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I checked my solar panel today at midday when the sun was at its highest. 50W panel was only giving 1/2 an amp, it has a theoretical max output of 4 amps, and may well achieve that in the summer so I got to wondering, what do you get from your panel please give Date, panel size in watts, location, and amps reading taken at midday Which given the weather would be time of max reading. Could be an interesting referance if we kept adding readings throughout the year in different weather conditions. I'll start with todays reading.

26/02/09 50W, Devon, Sunny, 500mA.

bring on the sunshine :thumb::thumb::thumb::thumb:
please don't clutter this thread with other posts it will make it difficult to read, just add your readings as above. Thanks.
 
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Wildman

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I checked my solar panel today at midday when the sun was at its highest. 50W panel was only giving 1/2 an amp, it has a theoretical max output of 4 amps, and may well achieve that in the summer so I got to wondering, what do you get from your panel please give Date, panel size in watts, location, and amps reading taken at midday Which given the weather would be time of max reading. Could be an interesting referance if we kept adding readings throughout the year in different weather conditions. I'll start with todays reading.

26/02/09 50W, Devon, Sunny, 500mA.

bring on the sunshine :thumb::thumb::thumb::thumb:
Maybe it would also be a good idea to include the type of panel, poly or mono crystaline or what ever. These old style panels are only 15-20% efficient, the new breed of multi connect panels claim to be up to 40% efficient. That will help things along.
 

Douglas

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200 watt in 3 panels ----at latatude 26' ---- 13:54 -----8.5 amps----- into 300amp battery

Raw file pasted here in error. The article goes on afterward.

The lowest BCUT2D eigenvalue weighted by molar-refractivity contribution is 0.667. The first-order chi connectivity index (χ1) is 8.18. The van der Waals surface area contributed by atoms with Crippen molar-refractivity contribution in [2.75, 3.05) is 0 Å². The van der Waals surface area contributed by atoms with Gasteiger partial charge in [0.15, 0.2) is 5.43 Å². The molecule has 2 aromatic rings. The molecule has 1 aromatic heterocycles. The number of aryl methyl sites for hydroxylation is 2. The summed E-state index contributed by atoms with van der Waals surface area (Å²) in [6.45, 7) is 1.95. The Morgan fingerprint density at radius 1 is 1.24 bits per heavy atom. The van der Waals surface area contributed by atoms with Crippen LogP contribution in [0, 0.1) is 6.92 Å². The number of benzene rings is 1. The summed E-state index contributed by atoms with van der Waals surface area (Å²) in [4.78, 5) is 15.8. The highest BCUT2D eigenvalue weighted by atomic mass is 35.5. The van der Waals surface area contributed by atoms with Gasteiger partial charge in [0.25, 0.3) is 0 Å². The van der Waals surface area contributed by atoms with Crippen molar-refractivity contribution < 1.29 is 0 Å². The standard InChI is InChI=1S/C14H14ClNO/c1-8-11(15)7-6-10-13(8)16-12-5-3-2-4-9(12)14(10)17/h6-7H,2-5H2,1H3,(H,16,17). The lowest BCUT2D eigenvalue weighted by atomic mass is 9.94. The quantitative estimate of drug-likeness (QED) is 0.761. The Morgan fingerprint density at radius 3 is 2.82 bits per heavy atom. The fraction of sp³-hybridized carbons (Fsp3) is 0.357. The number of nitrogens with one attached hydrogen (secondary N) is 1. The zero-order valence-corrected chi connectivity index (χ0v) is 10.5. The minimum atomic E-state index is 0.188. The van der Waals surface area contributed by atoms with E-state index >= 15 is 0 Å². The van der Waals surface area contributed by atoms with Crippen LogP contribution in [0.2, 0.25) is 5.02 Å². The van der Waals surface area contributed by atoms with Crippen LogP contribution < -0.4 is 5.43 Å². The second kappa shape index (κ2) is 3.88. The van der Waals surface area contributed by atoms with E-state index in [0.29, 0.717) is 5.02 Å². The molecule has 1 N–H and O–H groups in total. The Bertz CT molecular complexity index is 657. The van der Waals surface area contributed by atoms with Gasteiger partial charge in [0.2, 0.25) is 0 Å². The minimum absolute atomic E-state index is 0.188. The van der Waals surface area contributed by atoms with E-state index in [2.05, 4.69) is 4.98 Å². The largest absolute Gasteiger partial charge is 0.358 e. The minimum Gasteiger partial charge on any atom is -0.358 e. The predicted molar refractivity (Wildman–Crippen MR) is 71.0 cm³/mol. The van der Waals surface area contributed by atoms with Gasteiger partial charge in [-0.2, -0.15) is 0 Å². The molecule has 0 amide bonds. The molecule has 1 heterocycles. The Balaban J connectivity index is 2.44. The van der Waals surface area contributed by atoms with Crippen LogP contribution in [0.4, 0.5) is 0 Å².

The panels are laying flat at the moment, no need to angle them at the moment.

Doug
 

oldun

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As a solar panel will only give an output anywhere near the quoted value when the sun is perpendicular to the panel the output for a fixed, lay-flat panel, at this latitude even in the summer will be low. Clouds partial/full shading from trees and TV aerials/sat dishes etc will further reduce the output.

We just have to accept that the out of such a panel will at its best being only a small fraction of the quoted value.

The advantage a fixed panel is that it will always be producing an output, no matter how small, during daylight hours - even on the move.

An adjustable panel can produce a larger output but only when it is regularly adjusted to face the sun.

Portable panels can only produce an outfit when the outfit is stationary and the owners are around to ensure its safety.

It would be interesting to find out the average watts hours of electricity produced each week of use, by each of the systems, for each quoted watt of panel output. I imagine the lay-flat panel would win hands down as it will be working every hour of daylight.

Any takers?
 
S

sinbad1

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As a solar panel will only give an output anywhere near the quoted value when the sun is perpendicular to the panel the output for a fixed, lay-flat panel, at this latitude even in the summer will be low. Clouds partial/full shading from trees and TV aerials/sat dishes etc will further reduce the output.

We just have to accept that the out of such a panel will at its best being only a small fraction of the quoted value.

The advantage a fixed panel is that it will always be producing an output, no matter how small, during daylight hours - even on the move.

An adjustable panel can produce a larger output but only when it is regularly adjusted to face the sun.